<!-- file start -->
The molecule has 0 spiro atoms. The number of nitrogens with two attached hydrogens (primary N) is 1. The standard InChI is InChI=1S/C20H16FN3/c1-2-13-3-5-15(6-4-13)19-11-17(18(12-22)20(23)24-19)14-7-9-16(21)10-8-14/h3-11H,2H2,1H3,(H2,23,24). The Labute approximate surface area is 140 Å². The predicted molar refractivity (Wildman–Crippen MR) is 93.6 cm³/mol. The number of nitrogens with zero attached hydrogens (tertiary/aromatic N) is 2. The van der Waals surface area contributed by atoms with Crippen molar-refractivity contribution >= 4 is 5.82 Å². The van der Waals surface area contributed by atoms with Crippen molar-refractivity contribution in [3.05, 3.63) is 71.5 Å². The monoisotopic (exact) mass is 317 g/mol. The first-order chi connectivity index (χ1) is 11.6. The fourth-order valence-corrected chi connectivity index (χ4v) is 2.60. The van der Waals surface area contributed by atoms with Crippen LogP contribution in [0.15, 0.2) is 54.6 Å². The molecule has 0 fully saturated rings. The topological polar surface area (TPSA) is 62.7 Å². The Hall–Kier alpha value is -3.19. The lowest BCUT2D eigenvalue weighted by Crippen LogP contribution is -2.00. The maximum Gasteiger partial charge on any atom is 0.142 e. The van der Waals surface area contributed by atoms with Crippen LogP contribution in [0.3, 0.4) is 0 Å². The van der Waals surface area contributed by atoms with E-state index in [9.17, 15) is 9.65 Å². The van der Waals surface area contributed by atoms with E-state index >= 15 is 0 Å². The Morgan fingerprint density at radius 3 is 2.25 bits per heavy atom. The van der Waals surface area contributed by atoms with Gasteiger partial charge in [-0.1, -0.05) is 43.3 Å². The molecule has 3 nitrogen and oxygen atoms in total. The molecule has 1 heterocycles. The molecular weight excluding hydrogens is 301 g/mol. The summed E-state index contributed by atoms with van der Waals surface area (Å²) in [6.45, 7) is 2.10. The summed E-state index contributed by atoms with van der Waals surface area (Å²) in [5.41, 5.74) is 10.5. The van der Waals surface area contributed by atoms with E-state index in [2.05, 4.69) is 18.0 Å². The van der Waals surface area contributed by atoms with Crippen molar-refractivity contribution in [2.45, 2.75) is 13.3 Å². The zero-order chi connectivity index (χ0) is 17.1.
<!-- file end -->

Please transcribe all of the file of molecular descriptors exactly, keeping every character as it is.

The molecule has 0 spiro atoms. The number of nitrogens with two attached hydrogens (primary N) is 1. The standard InChI is InChI=1S/C20H16FN3/c1-2-13-3-5-15(6-4-13)19-11-17(18(12-22)20(23)24-19)14-7-9-16(21)10-8-14/h3-11H,2H2,1H3,(H2,23,24). The Labute approximate surface area is 140 Å². The predicted molar refractivity (Wildman–Crippen MR) is 93.6 cm³/mol. The number of nitrogens with zero attached hydrogens (tertiary/aromatic N) is 2. The van der Waals surface area contributed by atoms with Crippen molar-refractivity contribution >= 4 is 5.82 Å². The van der Waals surface area contributed by atoms with Crippen molar-refractivity contribution in [3.05, 3.63) is 71.5 Å². The monoisotopic (exact) mass is 317 g/mol. The first-order chi connectivity index (χ1) is 11.6. The fourth-order valence-corrected chi connectivity index (χ4v) is 2.60. The van der Waals surface area contributed by atoms with Crippen LogP contribution in [0.15, 0.2) is 54.6 Å². The molecule has 0 fully saturated rings. The topological polar surface area (TPSA) is 62.7 Å². The Hall–Kier alpha value is -3.19. The lowest BCUT2D eigenvalue weighted by Crippen LogP contribution is -2.00. The maximum Gasteiger partial charge on any atom is 0.142 e. The van der Waals surface area contributed by atoms with Crippen LogP contribution in [0.3, 0.4) is 0 Å². The van der Waals surface area contributed by atoms with E-state index in [9.17, 15) is 9.65 Å². The van der Waals surface area contributed by atoms with E-state index >= 15 is 0 Å². The Morgan fingerprint density at radius 3 is 2.25 bits per heavy atom. The van der Waals surface area contributed by atoms with Gasteiger partial charge in [-0.1, -0.05) is 43.3 Å². The molecule has 3 nitrogen and oxygen atoms in total. The molecule has 1 heterocycles. The molecular weight excluding hydrogens is 301 g/mol. The summed E-state index contributed by atoms with van der Waals surface area (Å²) in [6.45, 7) is 2.10. The summed E-state index contributed by atoms with van der Waals surface area (Å²) in [5.41, 5.74) is 10.5. The van der Waals surface area contributed by atoms with E-state index in [2.05, 4.69) is 18.0 Å². The van der Waals surface area contributed by atoms with Crippen molar-refractivity contribution in [2.45, 2.75) is 13.3 Å². The zero-order chi connectivity index (χ0) is 17.1.